A minute of downtime for the large telecom service provider could cause immeasurable disruption to the company, consumers, other enterprises or countries. It could expose the telecom company to fraud, revenue losses, large overhead costs and reputational risk. Therefore, it was imperative for the service provider to minimize risks and ensure the same quality of service by choosing VCE to drive their analytics strategy.

Since the service provider was already utilizing Vblock Systems and EMC Isilon for other workloads, the VCE technology extension for EMC Isilon provided easy expansion of storage capabilities – allowing them to reuse data and applications for multiple initiatives that involve analytics, image storage, back-up and archiving.

Enterprises traditionally used a commodity direct attached storage (DAS) model for Hadoop deployments.  So while the benefits, such as better security, governance and availability, on shared infrastructure model were appealing, some organizations were concerned that separating compute and storage as independently scaling resources may incur unfavorable latencies in performance.

In order to examine how the shared infrastructure benefits organizations, VCE sponsored ESG validation of Vblock Systems and VCE™ technology extension for EMC® Isilon® storage to deploy enterprise Hadoop.[footnote]ESG Lab Review, VCE Vblock Systems with EMC Isilon for Enterprise Hadoop, November 2014[/footnote] The compute and storage layers with network scaling of Vblock Systems with VCE technology extensions for EMC Isilon to run Hadoop can be extended via HDFS, NFS, SMB and other protocols as shown below.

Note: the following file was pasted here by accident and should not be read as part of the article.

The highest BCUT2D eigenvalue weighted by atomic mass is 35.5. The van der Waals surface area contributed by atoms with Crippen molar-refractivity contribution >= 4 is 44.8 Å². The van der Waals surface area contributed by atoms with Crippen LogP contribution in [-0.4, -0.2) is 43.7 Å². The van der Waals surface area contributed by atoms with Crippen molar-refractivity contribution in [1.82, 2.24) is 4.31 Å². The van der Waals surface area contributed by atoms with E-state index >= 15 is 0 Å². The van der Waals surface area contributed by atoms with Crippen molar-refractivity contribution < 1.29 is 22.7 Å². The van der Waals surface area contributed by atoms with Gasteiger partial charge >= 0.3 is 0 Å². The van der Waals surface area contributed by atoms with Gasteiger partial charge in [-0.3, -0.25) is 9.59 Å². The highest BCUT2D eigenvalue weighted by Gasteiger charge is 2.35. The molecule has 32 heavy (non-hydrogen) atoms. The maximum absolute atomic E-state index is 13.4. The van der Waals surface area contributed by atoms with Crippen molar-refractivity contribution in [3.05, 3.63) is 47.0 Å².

In addition to discussing security, governance, availability and scalability, the ESG Lab Report analyzes how our shared infrastructure approach works in terms of performance for virtual environments.  As shown below, Vblock Systems and VCE™ technology extension for EMC® Isilon® storage outperformed Traditional Hadoop based on DAS in TeraGen, TeraSort and TeraValidate testing.


“By leveraging an industry-proven Integrated computing platform (ICP) in VCE Vblock Systems and combining it with EMC Isilon and VMware vSphere Big Data Extensions, organizations get a fully integrated platform that meets and grows with their big data and analytics requirements.

— Tony Palmer, Senior Lab Analyst, ESG

Click the links to read the full ESG Lab Review on VCE Vblock Systems with EMC Isilon for Enterprise Hadoop and the Enterprise Hadoop blog post by Mike Leone, ESG Lab Engineer.

If you are progressing to enterprise Hadoop as part of your 2015 initiative in big data and analytics, it is an opportune time for you to rethink the investment given the technological maturity and innovations of the modern infrastructure.

Later this week, I will discuss the role of integrated systems for accelerating time to value from the third platform applications.

Add to the conversation – What are your 2015 plans for big data and analytics? How do you plan to evolve your data centers to accommodate the increasing data-driven approach to manage business in the next several years? Are you interested in modernizing your infrastructure to speed time to insight end-to-end by managing structured and unstructured data alike?

About the Author: Julianna Delua